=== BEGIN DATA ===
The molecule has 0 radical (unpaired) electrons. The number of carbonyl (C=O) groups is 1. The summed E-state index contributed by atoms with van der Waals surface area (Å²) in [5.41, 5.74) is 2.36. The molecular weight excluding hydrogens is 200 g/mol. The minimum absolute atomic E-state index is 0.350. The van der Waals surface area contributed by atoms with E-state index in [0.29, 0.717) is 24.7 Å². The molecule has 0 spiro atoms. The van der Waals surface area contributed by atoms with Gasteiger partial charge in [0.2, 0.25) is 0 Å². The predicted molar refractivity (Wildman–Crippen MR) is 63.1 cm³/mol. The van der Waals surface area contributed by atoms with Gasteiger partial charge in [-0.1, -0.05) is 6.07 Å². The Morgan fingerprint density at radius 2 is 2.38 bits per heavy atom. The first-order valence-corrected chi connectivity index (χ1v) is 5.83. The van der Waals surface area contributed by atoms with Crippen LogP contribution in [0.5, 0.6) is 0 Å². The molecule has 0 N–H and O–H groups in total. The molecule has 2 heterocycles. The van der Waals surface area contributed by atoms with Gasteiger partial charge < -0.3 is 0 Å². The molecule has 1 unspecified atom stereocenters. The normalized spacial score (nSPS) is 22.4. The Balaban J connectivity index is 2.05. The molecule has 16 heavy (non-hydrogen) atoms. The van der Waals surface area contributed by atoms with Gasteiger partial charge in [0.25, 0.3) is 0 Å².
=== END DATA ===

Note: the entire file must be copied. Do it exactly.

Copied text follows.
The molecule has 0 radical (unpaired) electrons. The number of carbonyl (C=O) groups is 1. The summed E-state index contributed by atoms with van der Waals surface area (Å²) in [5.41, 5.74) is 2.36. The molecular weight excluding hydrogens is 200 g/mol. The minimum absolute atomic E-state index is 0.350. The van der Waals surface area contributed by atoms with E-state index in [0.29, 0.717) is 24.7 Å². The molecule has 0 spiro atoms. The van der Waals surface area contributed by atoms with Gasteiger partial charge in [0.2, 0.25) is 0 Å². The predicted molar refractivity (Wildman–Crippen MR) is 63.1 cm³/mol. The van der Waals surface area contributed by atoms with Gasteiger partial charge in [-0.1, -0.05) is 6.07 Å². The Morgan fingerprint density at radius 2 is 2.38 bits per heavy atom. The first-order valence-corrected chi connectivity index (χ1v) is 5.83. The van der Waals surface area contributed by atoms with Crippen LogP contribution in [0.5, 0.6) is 0 Å². The molecule has 0 N–H and O–H groups in total. The molecule has 2 heterocycles. The van der Waals surface area contributed by atoms with Gasteiger partial charge < -0.3 is 0 Å². The molecule has 1 unspecified atom stereocenters. The normalized spacial score (nSPS) is 22.4. The Balaban J connectivity index is 2.05. The molecule has 16 heavy (non-hydrogen) atoms. The van der Waals surface area contributed by atoms with Gasteiger partial charge in [0.25, 0.3) is 0 Å².